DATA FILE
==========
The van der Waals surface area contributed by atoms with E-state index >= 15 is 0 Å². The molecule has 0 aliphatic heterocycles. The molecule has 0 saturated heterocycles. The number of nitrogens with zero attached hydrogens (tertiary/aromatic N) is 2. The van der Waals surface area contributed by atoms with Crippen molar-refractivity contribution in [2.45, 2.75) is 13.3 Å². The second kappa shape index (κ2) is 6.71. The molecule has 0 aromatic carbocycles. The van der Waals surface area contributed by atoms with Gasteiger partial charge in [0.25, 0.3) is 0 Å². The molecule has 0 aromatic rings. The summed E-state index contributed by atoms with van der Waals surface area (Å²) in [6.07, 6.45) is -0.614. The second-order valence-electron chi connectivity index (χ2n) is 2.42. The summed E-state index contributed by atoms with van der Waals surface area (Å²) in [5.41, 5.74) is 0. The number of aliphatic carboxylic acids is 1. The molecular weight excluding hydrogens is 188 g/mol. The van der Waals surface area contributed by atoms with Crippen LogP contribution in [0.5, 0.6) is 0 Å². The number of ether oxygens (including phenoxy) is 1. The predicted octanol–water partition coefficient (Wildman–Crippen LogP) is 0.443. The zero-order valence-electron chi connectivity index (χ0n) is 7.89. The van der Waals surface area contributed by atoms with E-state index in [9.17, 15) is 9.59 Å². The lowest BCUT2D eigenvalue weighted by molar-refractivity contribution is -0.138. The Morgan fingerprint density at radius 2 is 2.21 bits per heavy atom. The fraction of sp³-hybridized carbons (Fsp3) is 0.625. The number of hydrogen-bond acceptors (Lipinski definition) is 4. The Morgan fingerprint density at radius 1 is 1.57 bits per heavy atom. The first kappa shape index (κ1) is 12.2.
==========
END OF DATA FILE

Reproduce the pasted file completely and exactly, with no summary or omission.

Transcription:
The van der Waals surface area contributed by atoms with E-state index >= 15 is 0 Å². The molecule has 0 aliphatic heterocycles. The molecule has 0 saturated heterocycles. The number of nitrogens with zero attached hydrogens (tertiary/aromatic N) is 2. The van der Waals surface area contributed by atoms with Crippen molar-refractivity contribution in [2.45, 2.75) is 13.3 Å². The second kappa shape index (κ2) is 6.71. The molecule has 0 aromatic carbocycles. The van der Waals surface area contributed by atoms with Gasteiger partial charge in [0.25, 0.3) is 0 Å². The molecule has 0 aromatic rings. The summed E-state index contributed by atoms with van der Waals surface area (Å²) in [6.07, 6.45) is -0.614. The second-order valence-electron chi connectivity index (χ2n) is 2.42. The summed E-state index contributed by atoms with van der Waals surface area (Å²) in [5.41, 5.74) is 0. The number of aliphatic carboxylic acids is 1. The molecular weight excluding hydrogens is 188 g/mol. The van der Waals surface area contributed by atoms with Crippen LogP contribution in [0.5, 0.6) is 0 Å². The number of ether oxygens (including phenoxy) is 1. The predicted octanol–water partition coefficient (Wildman–Crippen LogP) is 0.443. The zero-order valence-electron chi connectivity index (χ0n) is 7.89. The van der Waals surface area contributed by atoms with E-state index in [9.17, 15) is 9.59 Å². The lowest BCUT2D eigenvalue weighted by molar-refractivity contribution is -0.138. The Morgan fingerprint density at radius 2 is 2.21 bits per heavy atom. The fraction of sp³-hybridized carbons (Fsp3) is 0.625. The number of hydrogen-bond acceptors (Lipinski definition) is 4. The Morgan fingerprint density at radius 1 is 1.57 bits per heavy atom. The first kappa shape index (κ1) is 12.2.